One year after a big gain, Louisiana's public high school graduation rate slipped for the Class of 2016, state officials announced Friday.

The figure is 77 percent, down from 77.5 percent for the Class of 2015, which featured the second largest increase in the previous 10 years.

State Superintendent of Education John White downplayed the drop, and he said steady gains are a challenge since some public high schools have graduation rates in the 50's and 60's.

Last year the rate rose from 74.6 percent to 77.5 percent.

"It is not an easy thing to go up three points across the state and keep that gain," he said. "The statewide graduation rate is the function of 400 schools."

White said he is most concerned about the 23 percent of students from the class who failed to earn diplomas.

Louisiana's high school graduation figure has long been low nationally.

The U.S. average was 83 percent for the Class of 2015, more than five percentage points higher than Louisiana.

In the Baton Rouge area, the latest results include Ascension, 87.9 percent; East Baton Rouge, 67.8 percent; Livingston, 83.2 percent; West Baton Rouge, 77.7 percent; Zachary, 89 percent; Central, 86 percent and Baker, 60.5 percent.

In the New Orleans area: Jefferson, 75.7 percent; St. Charles, 87.4 percent; St. John the Baptist, 74.1 percent; St. Tammany, 82.8 percent; St. Bernard, 86 percent and Orleans, 72.1 percent.

State officials have targeted an 80 percent rate for years.

A 2009 state law mandated students reach that figure by 2014. However, the graduation rate then was 74.6 percent, and the law carried no consequences.

The state's goal by 2025 is a 90 percent graduation rate.

"The Class of 2016 maintained the graduation gains of preceding classes, and exceeded them in the education levels they achieved," White said in a statement.

"More students than ever before are graduating already having earned college credit and high-value workplace credentials," he said.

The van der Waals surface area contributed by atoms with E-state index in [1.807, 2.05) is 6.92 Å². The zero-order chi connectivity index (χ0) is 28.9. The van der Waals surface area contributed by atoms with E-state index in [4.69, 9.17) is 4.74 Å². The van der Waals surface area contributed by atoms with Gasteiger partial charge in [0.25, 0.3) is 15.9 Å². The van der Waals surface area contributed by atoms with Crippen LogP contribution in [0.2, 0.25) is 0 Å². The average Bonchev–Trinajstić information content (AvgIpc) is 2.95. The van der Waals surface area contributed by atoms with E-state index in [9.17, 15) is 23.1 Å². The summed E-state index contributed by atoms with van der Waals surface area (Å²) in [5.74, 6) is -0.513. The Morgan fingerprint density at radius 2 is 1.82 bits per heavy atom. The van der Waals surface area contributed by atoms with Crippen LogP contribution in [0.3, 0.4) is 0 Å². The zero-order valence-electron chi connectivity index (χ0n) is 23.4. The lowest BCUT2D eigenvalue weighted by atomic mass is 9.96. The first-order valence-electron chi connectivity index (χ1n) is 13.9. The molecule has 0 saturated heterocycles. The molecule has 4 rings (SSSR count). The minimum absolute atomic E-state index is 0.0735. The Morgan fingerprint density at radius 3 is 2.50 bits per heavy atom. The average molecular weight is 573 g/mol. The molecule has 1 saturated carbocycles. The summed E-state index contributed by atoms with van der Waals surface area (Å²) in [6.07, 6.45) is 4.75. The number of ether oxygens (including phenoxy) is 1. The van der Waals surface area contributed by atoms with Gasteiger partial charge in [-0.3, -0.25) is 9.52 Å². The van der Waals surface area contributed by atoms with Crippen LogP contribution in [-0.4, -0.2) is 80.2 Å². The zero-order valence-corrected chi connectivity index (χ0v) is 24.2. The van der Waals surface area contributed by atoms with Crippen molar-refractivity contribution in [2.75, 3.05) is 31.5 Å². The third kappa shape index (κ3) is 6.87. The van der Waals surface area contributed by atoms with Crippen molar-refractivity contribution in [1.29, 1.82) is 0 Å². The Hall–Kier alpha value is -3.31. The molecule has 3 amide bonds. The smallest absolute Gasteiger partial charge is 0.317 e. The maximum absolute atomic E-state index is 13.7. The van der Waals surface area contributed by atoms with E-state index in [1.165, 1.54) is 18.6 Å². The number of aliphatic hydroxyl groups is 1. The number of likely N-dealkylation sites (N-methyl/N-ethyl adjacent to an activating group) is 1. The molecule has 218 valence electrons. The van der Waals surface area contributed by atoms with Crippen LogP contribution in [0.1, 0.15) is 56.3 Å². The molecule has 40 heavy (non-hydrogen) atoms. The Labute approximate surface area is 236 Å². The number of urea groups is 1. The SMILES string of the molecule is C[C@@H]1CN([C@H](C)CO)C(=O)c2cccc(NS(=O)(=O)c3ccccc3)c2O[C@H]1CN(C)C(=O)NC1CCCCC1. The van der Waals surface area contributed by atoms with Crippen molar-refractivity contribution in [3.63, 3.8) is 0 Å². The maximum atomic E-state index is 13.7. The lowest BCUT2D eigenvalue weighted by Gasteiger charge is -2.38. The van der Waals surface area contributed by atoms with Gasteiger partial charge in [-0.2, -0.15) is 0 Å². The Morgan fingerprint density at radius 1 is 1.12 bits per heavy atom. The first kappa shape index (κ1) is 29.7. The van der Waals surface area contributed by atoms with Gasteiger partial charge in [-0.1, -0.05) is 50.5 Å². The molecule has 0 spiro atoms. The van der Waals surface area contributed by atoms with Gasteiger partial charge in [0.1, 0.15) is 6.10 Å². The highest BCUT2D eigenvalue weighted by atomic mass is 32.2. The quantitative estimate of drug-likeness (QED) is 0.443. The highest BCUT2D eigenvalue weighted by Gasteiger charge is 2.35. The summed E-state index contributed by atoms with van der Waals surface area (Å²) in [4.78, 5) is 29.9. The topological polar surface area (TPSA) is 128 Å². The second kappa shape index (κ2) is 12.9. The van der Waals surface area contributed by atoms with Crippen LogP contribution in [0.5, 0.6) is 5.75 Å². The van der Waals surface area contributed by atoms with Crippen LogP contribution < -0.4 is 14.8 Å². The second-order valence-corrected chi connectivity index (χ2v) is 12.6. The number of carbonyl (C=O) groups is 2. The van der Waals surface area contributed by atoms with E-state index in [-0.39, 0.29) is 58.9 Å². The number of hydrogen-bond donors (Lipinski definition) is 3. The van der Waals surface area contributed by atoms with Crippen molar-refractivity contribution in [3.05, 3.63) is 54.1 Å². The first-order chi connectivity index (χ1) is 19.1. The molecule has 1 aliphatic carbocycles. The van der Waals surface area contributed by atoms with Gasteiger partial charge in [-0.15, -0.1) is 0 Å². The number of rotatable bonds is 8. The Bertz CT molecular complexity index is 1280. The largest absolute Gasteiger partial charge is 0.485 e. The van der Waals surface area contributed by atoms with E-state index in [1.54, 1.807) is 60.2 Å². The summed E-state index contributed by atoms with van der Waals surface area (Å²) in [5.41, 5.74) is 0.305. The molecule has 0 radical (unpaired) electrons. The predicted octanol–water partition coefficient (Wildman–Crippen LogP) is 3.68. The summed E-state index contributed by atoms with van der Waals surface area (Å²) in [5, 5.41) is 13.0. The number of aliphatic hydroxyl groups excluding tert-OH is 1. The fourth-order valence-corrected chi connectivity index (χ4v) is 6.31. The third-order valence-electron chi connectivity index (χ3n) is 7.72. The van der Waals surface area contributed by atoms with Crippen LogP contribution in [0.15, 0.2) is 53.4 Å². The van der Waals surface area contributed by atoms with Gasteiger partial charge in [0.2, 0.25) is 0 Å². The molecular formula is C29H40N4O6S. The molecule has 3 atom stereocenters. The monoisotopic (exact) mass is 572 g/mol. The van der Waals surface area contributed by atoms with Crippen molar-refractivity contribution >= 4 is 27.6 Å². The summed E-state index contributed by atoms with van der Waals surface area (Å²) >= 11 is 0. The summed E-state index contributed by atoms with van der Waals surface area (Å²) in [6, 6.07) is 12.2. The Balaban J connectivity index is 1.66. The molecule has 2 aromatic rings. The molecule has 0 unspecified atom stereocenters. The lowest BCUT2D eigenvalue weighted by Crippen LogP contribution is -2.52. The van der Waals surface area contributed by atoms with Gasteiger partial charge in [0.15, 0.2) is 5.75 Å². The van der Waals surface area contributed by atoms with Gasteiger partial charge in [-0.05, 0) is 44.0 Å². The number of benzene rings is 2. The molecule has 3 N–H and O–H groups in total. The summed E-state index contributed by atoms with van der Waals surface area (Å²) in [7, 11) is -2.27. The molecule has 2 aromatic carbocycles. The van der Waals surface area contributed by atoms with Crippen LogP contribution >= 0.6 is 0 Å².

"Our policies are working. But there is much left to be done. Even today, too many students do not graduate on time, and too many graduates are not clearly qualified for the next phase of education," he said.

On the latest snapshot White told reporters,  "No one should ever be happy with a 77 percent graduation rate, or be satisfied with it."

The good news, he said, is the state has an effective plan in place for improvements.

Last year the news was better.

The rate then rose from 74.6 percent to 77.5 percent, which state leaders hailed as a sign the state's longtime push to improve how students performed in the classroom was working.

Public school achievement here has lagged behind much of the nation for generations, and only 29 percent of adults in Louisiana have a two- or four-year college degree.

Despite the slip the state has shown gains in the past five years, both in the rate and the numbers of students who collected high school diplomas.

The Class of 2012 had a 72.3 percent graduation rate, and 35,332 students met diploma requirements. The Class of 2016 included 38,842 finishers.

The ranks of black students who graduated has grown 1,639 since the Class of 2012 while economically disadvantaged students who graduated rose by 5,297.

Those rates for the Class of 2016 are 71.4 percent and 71.2 percent respectively.

The graduation rate for students with disabilities is 45.1 percent.

The rate of students who applied for college financial aid – known as FAFSA – is 61 percent, up from 48 percent two years ago. FAFSA stands for Free Application for Federal Student Assistance.

Starting with the Class of 2018, students will have to apply for the assistance or fill out a form declining to do so.

White and others have said students here, especially those from low-income families, are leaving millions of dollars of aid on the table by not pursuing the assistance.

Follow Will Sentell on Twitter, @WillSentell.